Report: Interest in STEM Careers Sparked by Student-Directed Learning, Supported by Technology

Nearly one-third of high school students who experience math and science classrooms where instruction is led by teachers, learning is directed by students and technology is used to support both, express a strong interest in a STEM career, according to the latest findings from the 2011 Speak Up survey.
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Nearly one-third of high school students who experience math and science classrooms where instruction is led by teachers, learning is directed by students and technology is used to support both, express a strong interest in a STEM career, according to the latest findings from the 2011 Speak Up survey. Nationally, just nine percent of students described their most recent math or science class this way.

Only 20 percent of students in traditional classrooms, where the instruction is teacher directed and the use of technology is limited, expressed the same interest in STEM careers.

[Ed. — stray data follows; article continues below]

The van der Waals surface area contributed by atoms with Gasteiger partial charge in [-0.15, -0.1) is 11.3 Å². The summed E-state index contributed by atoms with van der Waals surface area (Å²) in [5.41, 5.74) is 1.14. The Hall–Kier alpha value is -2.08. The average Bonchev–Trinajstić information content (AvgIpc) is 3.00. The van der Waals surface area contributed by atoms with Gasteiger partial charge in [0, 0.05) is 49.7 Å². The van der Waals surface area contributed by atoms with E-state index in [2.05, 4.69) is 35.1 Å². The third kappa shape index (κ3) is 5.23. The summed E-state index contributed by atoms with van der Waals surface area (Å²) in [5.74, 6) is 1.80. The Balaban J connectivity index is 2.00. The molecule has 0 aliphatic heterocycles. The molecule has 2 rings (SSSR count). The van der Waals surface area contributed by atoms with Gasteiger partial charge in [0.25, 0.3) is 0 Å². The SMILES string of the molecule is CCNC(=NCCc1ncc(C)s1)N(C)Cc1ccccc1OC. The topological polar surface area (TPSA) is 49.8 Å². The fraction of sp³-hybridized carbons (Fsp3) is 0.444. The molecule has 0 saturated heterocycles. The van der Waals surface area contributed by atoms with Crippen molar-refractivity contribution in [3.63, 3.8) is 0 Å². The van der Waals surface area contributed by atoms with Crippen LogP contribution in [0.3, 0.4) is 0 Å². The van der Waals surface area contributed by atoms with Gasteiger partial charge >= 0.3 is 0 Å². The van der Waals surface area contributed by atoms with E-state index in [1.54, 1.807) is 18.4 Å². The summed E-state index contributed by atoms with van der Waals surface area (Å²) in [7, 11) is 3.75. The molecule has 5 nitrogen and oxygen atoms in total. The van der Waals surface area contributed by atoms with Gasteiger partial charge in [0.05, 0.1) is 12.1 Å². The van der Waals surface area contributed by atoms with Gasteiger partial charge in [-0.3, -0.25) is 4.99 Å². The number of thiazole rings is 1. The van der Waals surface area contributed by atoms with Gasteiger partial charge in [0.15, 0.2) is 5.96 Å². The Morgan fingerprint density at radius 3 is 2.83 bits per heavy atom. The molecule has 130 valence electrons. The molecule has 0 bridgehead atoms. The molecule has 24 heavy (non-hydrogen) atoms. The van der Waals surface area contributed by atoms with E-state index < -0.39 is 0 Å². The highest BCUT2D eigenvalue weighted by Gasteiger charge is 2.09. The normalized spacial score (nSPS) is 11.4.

When asked to describe their most recent math or science class, the majority of middle and high school students chose one of these three classroom paradigms:

  • Traditional class with teacher-directed instruction – lectures, textbook assignments, group projects and labs (43 percent)
  • Traditional class with teacher-directed instruction as in #1, but with some technology used to support instruction (33 percent)
  • Traditional class with a mix of teacher-directed instruction and student-directed learning and the use of technology tools to support both teachers and students (9 percent).

These findings can be found in a Speak Up 2011 report, Mapping a Personalized Learning Journey – K-12 Students and Parents Connects the Dots with Digital Learning. To read the report and more, visit http://www.tomorrow.org/speakup/speakup_reports.html.

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